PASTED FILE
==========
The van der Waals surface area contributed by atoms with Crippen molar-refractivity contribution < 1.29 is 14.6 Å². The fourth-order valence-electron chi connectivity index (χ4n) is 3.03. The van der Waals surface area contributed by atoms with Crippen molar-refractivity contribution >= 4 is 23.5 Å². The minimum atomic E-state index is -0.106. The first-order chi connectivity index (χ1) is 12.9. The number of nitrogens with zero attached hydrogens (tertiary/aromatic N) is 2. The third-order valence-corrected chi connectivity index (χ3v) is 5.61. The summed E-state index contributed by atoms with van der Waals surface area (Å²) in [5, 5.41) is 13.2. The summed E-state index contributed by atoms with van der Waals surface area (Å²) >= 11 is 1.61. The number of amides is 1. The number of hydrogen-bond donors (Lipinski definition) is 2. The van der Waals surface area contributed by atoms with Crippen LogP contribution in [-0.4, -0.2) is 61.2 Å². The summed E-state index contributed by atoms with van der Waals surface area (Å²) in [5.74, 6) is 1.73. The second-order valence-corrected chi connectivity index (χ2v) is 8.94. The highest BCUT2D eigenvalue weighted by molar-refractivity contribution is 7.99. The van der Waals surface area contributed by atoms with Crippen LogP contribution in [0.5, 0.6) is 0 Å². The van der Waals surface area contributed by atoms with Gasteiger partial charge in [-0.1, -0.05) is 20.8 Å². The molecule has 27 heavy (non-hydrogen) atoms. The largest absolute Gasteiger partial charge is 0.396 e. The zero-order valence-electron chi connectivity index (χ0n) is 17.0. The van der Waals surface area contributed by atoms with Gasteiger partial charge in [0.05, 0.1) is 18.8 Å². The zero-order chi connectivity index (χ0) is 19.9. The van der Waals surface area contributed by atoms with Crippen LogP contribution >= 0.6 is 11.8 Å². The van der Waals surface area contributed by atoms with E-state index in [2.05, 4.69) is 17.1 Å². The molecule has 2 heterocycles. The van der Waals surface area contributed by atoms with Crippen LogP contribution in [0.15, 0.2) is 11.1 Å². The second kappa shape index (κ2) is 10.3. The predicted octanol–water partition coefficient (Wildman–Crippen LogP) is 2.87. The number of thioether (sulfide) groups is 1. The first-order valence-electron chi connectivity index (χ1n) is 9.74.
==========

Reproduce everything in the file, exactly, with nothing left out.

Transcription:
The van der Waals surface area contributed by atoms with Crippen molar-refractivity contribution < 1.29 is 14.6 Å². The fourth-order valence-electron chi connectivity index (χ4n) is 3.03. The van der Waals surface area contributed by atoms with Crippen molar-refractivity contribution >= 4 is 23.5 Å². The minimum atomic E-state index is -0.106. The first-order chi connectivity index (χ1) is 12.9. The number of nitrogens with zero attached hydrogens (tertiary/aromatic N) is 2. The third-order valence-corrected chi connectivity index (χ3v) is 5.61. The summed E-state index contributed by atoms with van der Waals surface area (Å²) in [5, 5.41) is 13.2. The summed E-state index contributed by atoms with van der Waals surface area (Å²) >= 11 is 1.61. The number of amides is 1. The number of hydrogen-bond donors (Lipinski definition) is 2. The van der Waals surface area contributed by atoms with Crippen LogP contribution in [-0.4, -0.2) is 61.2 Å². The summed E-state index contributed by atoms with van der Waals surface area (Å²) in [5.74, 6) is 1.73. The second-order valence-corrected chi connectivity index (χ2v) is 8.94. The highest BCUT2D eigenvalue weighted by molar-refractivity contribution is 7.99. The van der Waals surface area contributed by atoms with Crippen LogP contribution in [0.5, 0.6) is 0 Å². The van der Waals surface area contributed by atoms with Gasteiger partial charge in [-0.1, -0.05) is 20.8 Å². The molecule has 27 heavy (non-hydrogen) atoms. The largest absolute Gasteiger partial charge is 0.396 e. The zero-order valence-electron chi connectivity index (χ0n) is 17.0. The van der Waals surface area contributed by atoms with Gasteiger partial charge in [0.05, 0.1) is 18.8 Å². The zero-order chi connectivity index (χ0) is 19.9. The van der Waals surface area contributed by atoms with Crippen LogP contribution >= 0.6 is 11.8 Å². The van der Waals surface area contributed by atoms with E-state index in [2.05, 4.69) is 17.1 Å². The molecule has 2 heterocycles. The van der Waals surface area contributed by atoms with Crippen LogP contribution in [0.15, 0.2) is 11.1 Å². The second kappa shape index (κ2) is 10.3. The predicted octanol–water partition coefficient (Wildman–Crippen LogP) is 2.87. The number of thioether (sulfide) groups is 1. The first-order valence-electron chi connectivity index (χ1n) is 9.74.